Yesterday I received another cold call. This time it was from a woman with a strong accent. She talked about free video emails and doing webinars online. As she rattled on she caught my attention because she was talking my language. She wasn't smooth but I was interested in knowing about this service and how it was different. She started to give me the website. She said "Go to www.voe..." "Voe?" I echoed. "No, /w/." she stated. "Is that www.vow?" I clarified. "No," she countered. "www.wo....." After going back and forth several times, a man's voice cut in and he said in a clear voice, "Excuse me mam, we have training calls. Let me give you the website." We then went through an online demo. While we were looking at all the features the man would say, "I know you busy." When demonstrating the next feature he'd say "I'm a show you.." and when he turned the controls over to me he said he made me the "presentator."
Throughout the conversation he called me Diana instead of Diane. Although the product was worth researching I was not impressed with his presentation. His poor grammar made him sound uneducated and that raised a red flag. When a seller or any professional uses incorrect grammar, I question their legitimacy. Was this really a bona fide web conferencing system or some fly-by-night basement operation? He ended by asking if he could call to follow up. I decided not to take him up on his offer and said I would look at the website on my own. Will I use this service? I don't know yet. But I do know this. I won't buy it from the telemarketers who contacted me. I don't trust them.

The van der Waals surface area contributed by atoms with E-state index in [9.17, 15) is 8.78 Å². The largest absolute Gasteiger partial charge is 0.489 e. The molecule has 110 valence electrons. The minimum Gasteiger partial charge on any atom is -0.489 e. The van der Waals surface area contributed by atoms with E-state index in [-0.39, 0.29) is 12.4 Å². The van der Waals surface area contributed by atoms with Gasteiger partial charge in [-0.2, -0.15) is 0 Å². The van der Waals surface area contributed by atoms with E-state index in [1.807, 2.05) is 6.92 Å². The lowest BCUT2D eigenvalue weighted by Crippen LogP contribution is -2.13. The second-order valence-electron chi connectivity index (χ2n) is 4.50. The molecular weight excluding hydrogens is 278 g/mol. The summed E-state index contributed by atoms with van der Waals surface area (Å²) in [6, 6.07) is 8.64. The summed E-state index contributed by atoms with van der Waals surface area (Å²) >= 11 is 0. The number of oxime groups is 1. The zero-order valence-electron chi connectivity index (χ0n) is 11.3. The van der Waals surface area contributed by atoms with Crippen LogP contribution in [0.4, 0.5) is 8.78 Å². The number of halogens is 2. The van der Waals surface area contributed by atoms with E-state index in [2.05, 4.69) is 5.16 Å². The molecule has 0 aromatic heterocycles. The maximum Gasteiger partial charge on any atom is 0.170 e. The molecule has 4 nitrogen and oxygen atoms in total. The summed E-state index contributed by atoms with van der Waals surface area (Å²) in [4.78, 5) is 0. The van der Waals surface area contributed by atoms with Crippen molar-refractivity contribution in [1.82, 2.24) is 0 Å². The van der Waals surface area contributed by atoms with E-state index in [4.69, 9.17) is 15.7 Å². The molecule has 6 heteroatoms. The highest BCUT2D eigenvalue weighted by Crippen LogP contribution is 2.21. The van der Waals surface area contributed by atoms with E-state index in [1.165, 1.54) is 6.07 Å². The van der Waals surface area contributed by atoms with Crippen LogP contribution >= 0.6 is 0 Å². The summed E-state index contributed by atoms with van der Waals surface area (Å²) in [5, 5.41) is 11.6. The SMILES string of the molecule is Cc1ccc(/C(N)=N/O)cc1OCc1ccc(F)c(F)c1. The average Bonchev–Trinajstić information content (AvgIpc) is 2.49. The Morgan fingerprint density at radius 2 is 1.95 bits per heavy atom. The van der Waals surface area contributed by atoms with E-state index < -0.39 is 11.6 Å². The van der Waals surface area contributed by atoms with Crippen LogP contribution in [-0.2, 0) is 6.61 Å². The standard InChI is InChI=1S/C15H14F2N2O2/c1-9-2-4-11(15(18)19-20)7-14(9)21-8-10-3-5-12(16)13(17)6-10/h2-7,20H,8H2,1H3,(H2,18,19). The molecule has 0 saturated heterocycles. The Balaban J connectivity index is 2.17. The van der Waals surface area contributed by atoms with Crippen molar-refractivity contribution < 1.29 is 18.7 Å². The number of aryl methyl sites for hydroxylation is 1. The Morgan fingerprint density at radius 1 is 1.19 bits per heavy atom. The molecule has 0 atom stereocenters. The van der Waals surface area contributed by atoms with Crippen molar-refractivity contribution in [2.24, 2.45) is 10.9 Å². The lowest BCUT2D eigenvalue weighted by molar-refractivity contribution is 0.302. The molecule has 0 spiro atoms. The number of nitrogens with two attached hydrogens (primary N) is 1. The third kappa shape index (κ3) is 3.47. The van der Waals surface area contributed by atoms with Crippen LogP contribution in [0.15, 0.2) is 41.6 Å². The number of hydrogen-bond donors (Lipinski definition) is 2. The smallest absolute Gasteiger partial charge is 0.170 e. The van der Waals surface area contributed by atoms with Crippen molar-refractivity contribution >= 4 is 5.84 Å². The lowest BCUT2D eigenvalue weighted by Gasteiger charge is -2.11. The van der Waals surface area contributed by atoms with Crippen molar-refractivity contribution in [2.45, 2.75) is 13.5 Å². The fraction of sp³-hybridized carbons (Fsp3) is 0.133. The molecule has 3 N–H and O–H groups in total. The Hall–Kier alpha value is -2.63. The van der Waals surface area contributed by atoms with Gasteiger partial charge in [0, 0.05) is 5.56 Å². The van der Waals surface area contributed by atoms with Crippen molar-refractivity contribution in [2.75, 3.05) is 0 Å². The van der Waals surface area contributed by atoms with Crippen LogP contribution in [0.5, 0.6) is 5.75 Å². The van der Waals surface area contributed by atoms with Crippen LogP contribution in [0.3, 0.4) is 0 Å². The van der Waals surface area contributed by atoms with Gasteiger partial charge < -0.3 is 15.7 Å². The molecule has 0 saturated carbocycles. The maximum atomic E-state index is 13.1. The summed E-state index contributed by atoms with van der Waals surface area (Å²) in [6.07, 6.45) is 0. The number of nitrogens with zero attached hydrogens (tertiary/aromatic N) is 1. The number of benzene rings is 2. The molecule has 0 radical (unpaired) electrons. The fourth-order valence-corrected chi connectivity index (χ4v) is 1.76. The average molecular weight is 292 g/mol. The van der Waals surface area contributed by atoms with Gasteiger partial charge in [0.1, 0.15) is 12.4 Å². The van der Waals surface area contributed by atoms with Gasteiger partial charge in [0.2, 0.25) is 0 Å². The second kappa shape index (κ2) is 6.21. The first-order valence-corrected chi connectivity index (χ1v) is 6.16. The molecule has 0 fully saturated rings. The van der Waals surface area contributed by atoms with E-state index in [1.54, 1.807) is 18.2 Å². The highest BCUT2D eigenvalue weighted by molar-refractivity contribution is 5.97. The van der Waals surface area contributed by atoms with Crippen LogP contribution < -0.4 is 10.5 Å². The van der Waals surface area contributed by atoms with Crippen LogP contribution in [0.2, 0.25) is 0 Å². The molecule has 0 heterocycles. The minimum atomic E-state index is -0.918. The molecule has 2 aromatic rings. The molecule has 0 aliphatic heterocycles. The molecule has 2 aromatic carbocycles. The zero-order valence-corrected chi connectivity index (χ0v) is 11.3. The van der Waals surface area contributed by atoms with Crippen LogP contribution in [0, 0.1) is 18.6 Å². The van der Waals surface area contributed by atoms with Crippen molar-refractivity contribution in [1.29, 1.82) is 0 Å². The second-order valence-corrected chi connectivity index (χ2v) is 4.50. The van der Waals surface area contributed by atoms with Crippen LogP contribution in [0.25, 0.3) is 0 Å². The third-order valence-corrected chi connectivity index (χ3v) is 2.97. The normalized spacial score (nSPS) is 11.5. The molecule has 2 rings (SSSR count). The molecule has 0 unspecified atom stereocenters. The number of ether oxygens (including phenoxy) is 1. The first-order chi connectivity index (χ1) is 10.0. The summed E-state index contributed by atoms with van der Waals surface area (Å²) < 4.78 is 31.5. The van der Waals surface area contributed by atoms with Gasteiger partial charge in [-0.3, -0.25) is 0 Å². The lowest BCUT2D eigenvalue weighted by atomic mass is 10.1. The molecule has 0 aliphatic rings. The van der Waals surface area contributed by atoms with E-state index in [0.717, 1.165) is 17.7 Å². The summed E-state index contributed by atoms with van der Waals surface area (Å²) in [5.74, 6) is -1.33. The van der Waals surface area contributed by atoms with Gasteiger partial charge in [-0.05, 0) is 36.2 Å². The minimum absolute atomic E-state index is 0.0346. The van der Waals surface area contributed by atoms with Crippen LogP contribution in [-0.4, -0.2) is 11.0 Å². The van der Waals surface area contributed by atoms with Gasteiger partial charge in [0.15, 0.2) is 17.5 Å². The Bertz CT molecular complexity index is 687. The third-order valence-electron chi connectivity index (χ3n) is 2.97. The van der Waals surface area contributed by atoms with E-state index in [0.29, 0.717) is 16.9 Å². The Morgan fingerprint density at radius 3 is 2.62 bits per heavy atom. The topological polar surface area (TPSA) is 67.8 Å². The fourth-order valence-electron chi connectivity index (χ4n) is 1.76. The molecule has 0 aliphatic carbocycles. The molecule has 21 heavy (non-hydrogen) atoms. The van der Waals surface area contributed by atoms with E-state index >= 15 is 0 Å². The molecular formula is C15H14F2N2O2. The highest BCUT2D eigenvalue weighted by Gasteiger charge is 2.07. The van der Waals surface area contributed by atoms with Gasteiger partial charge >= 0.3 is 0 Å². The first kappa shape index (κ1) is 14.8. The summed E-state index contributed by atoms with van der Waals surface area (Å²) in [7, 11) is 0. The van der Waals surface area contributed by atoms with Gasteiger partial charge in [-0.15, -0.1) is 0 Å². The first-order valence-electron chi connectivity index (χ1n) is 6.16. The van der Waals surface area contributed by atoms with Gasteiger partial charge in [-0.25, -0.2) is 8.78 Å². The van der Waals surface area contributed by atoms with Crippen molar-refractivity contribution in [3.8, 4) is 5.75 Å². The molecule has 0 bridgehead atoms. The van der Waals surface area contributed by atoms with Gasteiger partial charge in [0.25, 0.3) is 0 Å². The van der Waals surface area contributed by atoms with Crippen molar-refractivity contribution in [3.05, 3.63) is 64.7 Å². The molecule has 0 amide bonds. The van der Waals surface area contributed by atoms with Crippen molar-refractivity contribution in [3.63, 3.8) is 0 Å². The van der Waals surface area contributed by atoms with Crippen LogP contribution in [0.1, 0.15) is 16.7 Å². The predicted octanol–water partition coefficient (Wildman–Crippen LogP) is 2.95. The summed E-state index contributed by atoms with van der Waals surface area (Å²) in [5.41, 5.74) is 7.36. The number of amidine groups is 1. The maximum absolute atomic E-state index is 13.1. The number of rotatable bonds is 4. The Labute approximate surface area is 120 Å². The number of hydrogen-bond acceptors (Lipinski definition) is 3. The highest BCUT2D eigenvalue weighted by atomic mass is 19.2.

It's fine to have an accent as long as you know how to speak clearly. In this case, the woman should have spelled out the url. / w/ as in william, /o/ as in oprah, etc.
There is definitely an ROI (return on investment) for public speaking skills. I show people how to monetize their mouth. When you speak with clarity and confidence, you inspire trust. And that brings in more business. When you're inarticulate or use the wrong grammar, you create skepticism and distrust. This is true whether you're cold calling, interviewing for a job, pitching a story to the media, or convincing your boss to give you a raise. Success requires good speaking and communication skills. To learn about Six Sloppy Speech Habits, click on the link and watch this youtube video. http://www.youtube.com/watch?v=1geJXMFCfF8
For grammar tips visit Grammar Girl http://grammar.quickanddirtytips.com